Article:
Five Questions for Tom Murrin

Photo By Liz Liguori

Name: Tom Murrin
Title/Occupation: Alien Comic; performer, writer
Organization/Company: The Alien Comic, Paper Magazine

1. Where did you grow up and how did you end up where you are now?

Well, that’s really the whole show to tell you the truth.

I grew up in Los Angeles, California; I moved to New York at a certain time in the mid 60s. I wanted to be a writer and I went to LaMama on Second Avenue and saw a play called “Chicago” by Sam Shepard and I got into writing plays and doing theatre.

In the 70s I moved to Seattle and started performing with a Para-troupe and travelled around the U.S. with them.  And then Johanna Went (another Para-troupe member) and I started performing street theatre together in the U.S. and Canada and then in 1977 I started doing solo performances in Tokyo.  And I went around the world for the next year and ended up back in New York.

In 1978 I began opening for bands downtown at CBGB’s and other music venues and since that time I’ve been doing shows at downtown venues at places like PS122, LaMama,  Dixon Place, Theater for the New City, 8 B.C., King Tut’s Wah Wah Hut –that was a great place – Lucy Sexton and Annie Iobst had a show there Wednesday nights and all the downtown performers played there.

I have performed a lot in L.A. and other places in the 80s and 90s too – the Anti-Club, L.A.C.E. gallery, Highways… for a while we had a place out there; primarily we live here in N.Y.C..  I still have a lotta family, friends and places I perform out there.

2. Which performance, song, play, movie, painting or other work of art had the biggest influence on you and why?

Jeff Weiss did a show at La Mama in the 60s called “That’s How the Rent Gets Paid.”  And it was just him doing a performance of incredible entertainment skills: he sang, he danced, he told stories, he did scenes, he charmed you completely – he did everything you would ever expect an entertainer to do in an evening and he passed the hat.

And as for movies – The Thief of Baghdad.  By Powell, I think.  Sabu played the Thief of Baghdad.  Fabulous story set in India – I must have been about 10 when I saw it.  It’s about adventure and magic and romance and I knew this was the kind of life I wanted to lead.  There’s a giant genie that comes out of a bottle and grants three wishes; there was an evil magician who has a flying horse.  It was really magical – and it got me onto the magical adventures that are out there if you look for them.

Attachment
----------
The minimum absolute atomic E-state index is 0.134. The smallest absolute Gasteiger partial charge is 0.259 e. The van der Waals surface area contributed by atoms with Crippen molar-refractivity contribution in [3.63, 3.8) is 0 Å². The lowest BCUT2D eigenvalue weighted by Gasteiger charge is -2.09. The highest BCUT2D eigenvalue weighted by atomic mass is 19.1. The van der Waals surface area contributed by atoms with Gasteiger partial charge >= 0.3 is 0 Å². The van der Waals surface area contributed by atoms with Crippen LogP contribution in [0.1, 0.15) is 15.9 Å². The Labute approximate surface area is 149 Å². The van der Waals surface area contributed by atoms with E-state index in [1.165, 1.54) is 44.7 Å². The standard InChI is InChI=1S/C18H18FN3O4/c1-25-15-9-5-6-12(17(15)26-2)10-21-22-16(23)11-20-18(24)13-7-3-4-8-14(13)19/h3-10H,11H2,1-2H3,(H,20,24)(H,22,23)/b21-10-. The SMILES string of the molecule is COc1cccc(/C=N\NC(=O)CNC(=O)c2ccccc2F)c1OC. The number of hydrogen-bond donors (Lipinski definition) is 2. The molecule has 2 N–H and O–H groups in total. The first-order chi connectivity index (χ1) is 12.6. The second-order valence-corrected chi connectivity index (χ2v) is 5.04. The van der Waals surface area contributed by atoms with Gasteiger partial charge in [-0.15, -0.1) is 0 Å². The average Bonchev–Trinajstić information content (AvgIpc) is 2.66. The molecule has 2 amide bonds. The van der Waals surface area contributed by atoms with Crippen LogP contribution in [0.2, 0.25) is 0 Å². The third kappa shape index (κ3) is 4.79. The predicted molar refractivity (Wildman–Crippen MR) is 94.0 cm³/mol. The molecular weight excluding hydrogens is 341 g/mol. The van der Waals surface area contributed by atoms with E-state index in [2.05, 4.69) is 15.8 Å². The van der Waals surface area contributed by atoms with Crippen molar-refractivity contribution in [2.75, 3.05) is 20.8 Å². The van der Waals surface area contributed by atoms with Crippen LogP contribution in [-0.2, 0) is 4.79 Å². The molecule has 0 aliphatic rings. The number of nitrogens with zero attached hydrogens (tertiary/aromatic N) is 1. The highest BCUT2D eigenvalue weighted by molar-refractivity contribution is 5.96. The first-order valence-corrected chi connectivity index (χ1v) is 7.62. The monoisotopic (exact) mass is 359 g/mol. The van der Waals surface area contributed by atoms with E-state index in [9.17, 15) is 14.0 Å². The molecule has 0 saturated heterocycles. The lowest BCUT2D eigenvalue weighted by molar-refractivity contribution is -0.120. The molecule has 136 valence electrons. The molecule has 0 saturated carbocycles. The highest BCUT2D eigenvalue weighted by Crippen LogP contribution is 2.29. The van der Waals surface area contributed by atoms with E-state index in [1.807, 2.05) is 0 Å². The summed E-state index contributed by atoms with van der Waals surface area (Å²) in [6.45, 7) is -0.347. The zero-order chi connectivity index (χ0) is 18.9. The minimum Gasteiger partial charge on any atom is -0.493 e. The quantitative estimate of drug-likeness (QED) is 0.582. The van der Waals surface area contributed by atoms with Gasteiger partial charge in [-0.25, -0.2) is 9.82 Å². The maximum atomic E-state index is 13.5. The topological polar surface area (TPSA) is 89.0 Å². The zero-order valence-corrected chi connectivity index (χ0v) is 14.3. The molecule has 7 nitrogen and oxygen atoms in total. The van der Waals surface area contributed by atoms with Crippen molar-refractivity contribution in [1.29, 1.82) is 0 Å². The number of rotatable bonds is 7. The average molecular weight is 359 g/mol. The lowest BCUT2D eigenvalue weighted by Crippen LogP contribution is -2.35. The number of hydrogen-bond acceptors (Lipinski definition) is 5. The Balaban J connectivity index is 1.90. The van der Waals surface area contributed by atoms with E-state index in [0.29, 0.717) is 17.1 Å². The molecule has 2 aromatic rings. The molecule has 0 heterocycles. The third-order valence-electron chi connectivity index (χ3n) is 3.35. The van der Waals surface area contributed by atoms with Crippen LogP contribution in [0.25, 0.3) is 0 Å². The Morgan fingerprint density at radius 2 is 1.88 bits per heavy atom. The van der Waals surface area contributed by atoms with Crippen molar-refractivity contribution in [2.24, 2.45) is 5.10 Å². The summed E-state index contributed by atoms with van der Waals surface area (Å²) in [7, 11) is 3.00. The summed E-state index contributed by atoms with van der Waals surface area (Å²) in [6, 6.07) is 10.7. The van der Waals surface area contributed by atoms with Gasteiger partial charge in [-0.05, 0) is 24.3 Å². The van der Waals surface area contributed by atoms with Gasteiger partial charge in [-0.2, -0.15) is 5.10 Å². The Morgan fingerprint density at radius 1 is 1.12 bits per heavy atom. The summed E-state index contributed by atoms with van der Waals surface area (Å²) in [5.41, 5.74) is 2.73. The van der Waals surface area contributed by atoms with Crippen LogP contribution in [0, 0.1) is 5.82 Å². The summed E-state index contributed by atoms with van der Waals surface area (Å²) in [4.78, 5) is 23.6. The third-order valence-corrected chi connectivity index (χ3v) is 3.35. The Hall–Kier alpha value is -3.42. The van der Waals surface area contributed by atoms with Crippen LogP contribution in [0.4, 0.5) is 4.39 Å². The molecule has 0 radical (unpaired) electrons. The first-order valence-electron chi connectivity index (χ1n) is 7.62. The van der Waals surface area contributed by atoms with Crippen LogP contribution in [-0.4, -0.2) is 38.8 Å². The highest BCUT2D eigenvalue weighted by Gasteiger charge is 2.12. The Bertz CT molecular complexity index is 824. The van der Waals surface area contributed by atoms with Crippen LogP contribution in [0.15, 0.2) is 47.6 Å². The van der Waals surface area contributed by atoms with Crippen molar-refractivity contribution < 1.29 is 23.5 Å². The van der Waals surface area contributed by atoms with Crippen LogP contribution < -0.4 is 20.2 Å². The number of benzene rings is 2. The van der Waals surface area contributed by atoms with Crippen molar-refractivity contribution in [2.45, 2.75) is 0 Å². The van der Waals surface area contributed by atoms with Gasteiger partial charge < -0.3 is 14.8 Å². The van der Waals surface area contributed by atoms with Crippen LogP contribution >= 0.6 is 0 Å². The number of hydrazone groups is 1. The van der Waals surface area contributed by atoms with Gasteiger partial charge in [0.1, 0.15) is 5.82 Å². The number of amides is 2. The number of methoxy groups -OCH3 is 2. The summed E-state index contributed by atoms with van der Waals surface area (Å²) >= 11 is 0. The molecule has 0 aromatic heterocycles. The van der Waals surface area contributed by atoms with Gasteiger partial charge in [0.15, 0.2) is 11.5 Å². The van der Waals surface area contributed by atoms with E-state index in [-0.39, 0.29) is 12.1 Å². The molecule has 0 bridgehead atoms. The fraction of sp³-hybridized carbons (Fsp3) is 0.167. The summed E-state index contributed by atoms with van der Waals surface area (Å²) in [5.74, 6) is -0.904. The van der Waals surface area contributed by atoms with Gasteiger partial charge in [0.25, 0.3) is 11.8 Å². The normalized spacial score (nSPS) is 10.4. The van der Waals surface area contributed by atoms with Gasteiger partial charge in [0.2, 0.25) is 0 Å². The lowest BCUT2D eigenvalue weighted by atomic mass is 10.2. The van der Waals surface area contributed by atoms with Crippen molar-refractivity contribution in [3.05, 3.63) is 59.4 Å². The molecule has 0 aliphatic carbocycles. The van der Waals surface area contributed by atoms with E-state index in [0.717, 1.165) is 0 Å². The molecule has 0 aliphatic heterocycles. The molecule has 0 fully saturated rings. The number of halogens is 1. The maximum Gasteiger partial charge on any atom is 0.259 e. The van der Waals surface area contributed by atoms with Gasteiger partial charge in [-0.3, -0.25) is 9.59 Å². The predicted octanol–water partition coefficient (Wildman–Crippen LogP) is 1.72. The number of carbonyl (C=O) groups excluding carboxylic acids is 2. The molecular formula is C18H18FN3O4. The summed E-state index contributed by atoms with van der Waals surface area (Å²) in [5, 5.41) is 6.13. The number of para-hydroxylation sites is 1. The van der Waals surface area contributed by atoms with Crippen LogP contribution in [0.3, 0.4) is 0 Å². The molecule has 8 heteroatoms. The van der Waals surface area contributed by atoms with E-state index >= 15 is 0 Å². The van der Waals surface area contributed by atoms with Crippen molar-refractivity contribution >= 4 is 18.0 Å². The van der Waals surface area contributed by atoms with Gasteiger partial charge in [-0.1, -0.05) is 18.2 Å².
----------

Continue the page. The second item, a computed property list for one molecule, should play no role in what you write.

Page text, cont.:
As music goes, Sergeant Pepper’s Lonely Hearts Club Band by the Beatles was a show in itself – they had taken an older form of British entertainment and used it to frame a musical album – not only was it a masterpiece but it also told you something about mixing genres – that anything was possible that way, too.

As far as artists go – Gauguin is my favorite artist.  He went to the South Seas and painted some beautiful pictures of people, trees and animals – he was not restrained by the colors of nature. He could make a purple tree or a yellow bird.  He opened the idea that you could make up your own color vocabulary – and later when I started making my own masks, I felt that was influential.

3. What skill or talent or attribute do you most wish you had and why?

Well, I’d like to fly.  But that’s just a fantasy skill. [lots of laughter]

I’d like to be a more consistent golfer. [more laughter] I caddied and I played golf when I was young and I really enjoyed the game. I would like to still be able to play how I played then. But better.  Golf is a very humbling game.  And it allows you to be both good and horrible, one shot to the next.  So if it were any skill – I’d have that same skill from [being better at] golf in life. And so I’d make one decision or action or a creation or an anything and have it be good and have the next one be good too. In other words, I’d like to make a series of good shots in a row, not one good one, one bad one.  I’d be more consistent.

4. What do you do to make a living? Describe a normal day.